If you ARE going to drink soda, though, ditch the coke. Your body needs the good stuff, such as Reed's Ginger Ale. Organic soda's exist. They like, use pure cane sugar and lack sodium benzoate (Hint: Jones soda is not organic in the least, no matter what everyone things). Izze, which is more like a sparkling juice, is also a better choice.

Fruit juice wise, I rather like Bolthouse Farms. They can be rather high in sugar, but they're pretty vitamin rich from what I can tell. For instance, if you can stomach it, they have carrot juice, which has something like 700% the RDA of vitamin A per bottle.

Bottled tea is also an excellent idea. I don't recommend Arizona since that's pure sugar and I don't recommend Gold Peak because that tastes like water for chrissakes. Lipton is probably the best. Snapple's teas are usually flavored and sweetened, but have MUCH less sugar than soda or, say, Arizona. Well, the white/green/red teas. The normal lemon flavored iced tea is pure sugar. Read the labels, I guess.

Frozen and pouch and microwave dinners can be fine or awful depending on the brand. In general, read the label, and note that if it says something like HUNGRY MAN or if it has Kraft involved in anyway, just stay the hell away.

Amy's is excellent, both in quality and healthfulness -- they can be higher in sodium and cholesterol (if you get the cheese ones, which I recommend, as the tofu variants are... well, tofu freezes crappily) but they're quite lacking in additives and are all vegetarian so they're really nowhere near as bad as scarfing down Hungry Mans.

Cedar Lane also has some good choices. Again vegatarian and organic/all natural/whatever. No preservatives. They can be a bit less healthy and a bit less... good than Amy's.

Microwaveable curries are also a good suggestion. They come in a wide variety of packages, sometimes including rice. Usually they're in little airtight pouches and you can buy a bunch at a time and just store them underneath your bed for years at a time until you feel like eating them. This is an incredibly broad field though with a lot of variety in quality of taste, quality of healthfulness, and in general, everything. Always read the label. Swad, anything from Trader Joe's, Kitchens of India, Microcurry, and Tasty Bite are usually good bets.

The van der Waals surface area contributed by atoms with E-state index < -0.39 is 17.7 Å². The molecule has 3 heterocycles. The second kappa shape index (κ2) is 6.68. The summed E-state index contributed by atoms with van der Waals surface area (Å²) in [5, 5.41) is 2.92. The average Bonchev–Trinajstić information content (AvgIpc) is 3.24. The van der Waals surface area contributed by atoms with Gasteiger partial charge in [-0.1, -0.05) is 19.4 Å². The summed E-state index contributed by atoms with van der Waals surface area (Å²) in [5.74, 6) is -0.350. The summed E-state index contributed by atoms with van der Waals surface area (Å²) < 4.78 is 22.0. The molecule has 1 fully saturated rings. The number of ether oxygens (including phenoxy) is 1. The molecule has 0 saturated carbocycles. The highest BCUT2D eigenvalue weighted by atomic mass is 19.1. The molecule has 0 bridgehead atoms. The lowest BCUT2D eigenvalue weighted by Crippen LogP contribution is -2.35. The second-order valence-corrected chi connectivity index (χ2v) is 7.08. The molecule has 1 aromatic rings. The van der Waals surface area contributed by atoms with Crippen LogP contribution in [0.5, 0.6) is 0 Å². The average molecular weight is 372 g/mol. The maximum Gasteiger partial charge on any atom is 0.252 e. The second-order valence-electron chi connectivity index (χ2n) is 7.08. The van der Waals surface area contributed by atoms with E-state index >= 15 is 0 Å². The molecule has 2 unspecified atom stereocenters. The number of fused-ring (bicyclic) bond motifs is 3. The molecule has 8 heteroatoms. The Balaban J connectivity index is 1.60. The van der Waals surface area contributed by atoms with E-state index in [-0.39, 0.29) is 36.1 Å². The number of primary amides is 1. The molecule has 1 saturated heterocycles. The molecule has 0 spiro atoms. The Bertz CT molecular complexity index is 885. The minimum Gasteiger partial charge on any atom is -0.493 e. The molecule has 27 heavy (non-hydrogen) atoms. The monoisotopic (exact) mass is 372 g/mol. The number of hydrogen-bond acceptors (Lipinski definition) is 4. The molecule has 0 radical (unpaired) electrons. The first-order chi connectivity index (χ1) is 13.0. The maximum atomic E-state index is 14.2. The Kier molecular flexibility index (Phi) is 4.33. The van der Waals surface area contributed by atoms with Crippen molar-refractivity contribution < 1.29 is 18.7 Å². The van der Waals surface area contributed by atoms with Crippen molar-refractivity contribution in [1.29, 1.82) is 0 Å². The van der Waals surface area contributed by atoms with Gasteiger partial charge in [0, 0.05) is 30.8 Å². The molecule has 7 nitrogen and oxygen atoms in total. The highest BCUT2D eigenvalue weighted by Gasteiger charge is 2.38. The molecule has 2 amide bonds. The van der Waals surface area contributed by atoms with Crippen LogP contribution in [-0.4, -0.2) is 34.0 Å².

For the record I don't recommend canned foods as they can take on the flavor of the can *quite* quickly which is entirely disgusting. There are a lot of healthy foods available in cans, but eh. Don't let them sit too long.

Moving on, depending on where you live, you'll have access to various brands of hummus. Hummus is good. Various brands vary in quality, though. One brand I love right now is, I believe, called Sabrosa. I'm also a big fan of Athenos. Keep in mind that hummus availability is really tied to location since the stuff doesn't ship well apparently (even though if left in a sealed tub that's never opened it can last well past its expiration date.)

Dairy stuff. Cheese is probably fine, but don't eat to much, and avoid greasier cheeses. I'd go with organic kinds, again, and avoid the hell out of Kraft. Sargento's not too bad, mostly. Horizon has excellent jack and cheddar, but the mozzarella leaves something to be desired. Yogurt... Dannon Naturals (coffe, vanila, and lemon flavored in the larger cups, four packs of various fruit flavors) or Stonyfield. Anything else has way too much artificial whatever. I'd also recommend trying out some various brands of Soy Yogurt. Soy Yogurt tastes nothing like real yogurt but can often times have a really good taste that's unique to it. Some brands just completely blow. Or rather, some flavors within the same brand blow. Notably, Stonyfield's peach flavored yogurt, that doesn't actually have any real fruit, just sucks immensely.

More than yogurt I'd recommend kefir if you can get it. It's usually available in jugs, drinkable, lower in fat, I believe, and has a higher bacteria count (which is good or something). I ALSO recommend using plain kefir instead of sour cream (similar in taste to plain yogurt, but sour, and it, like, pours, which makes it much more useful as a condiment than a large brick of sour cream or yogurt in the middle of your taco.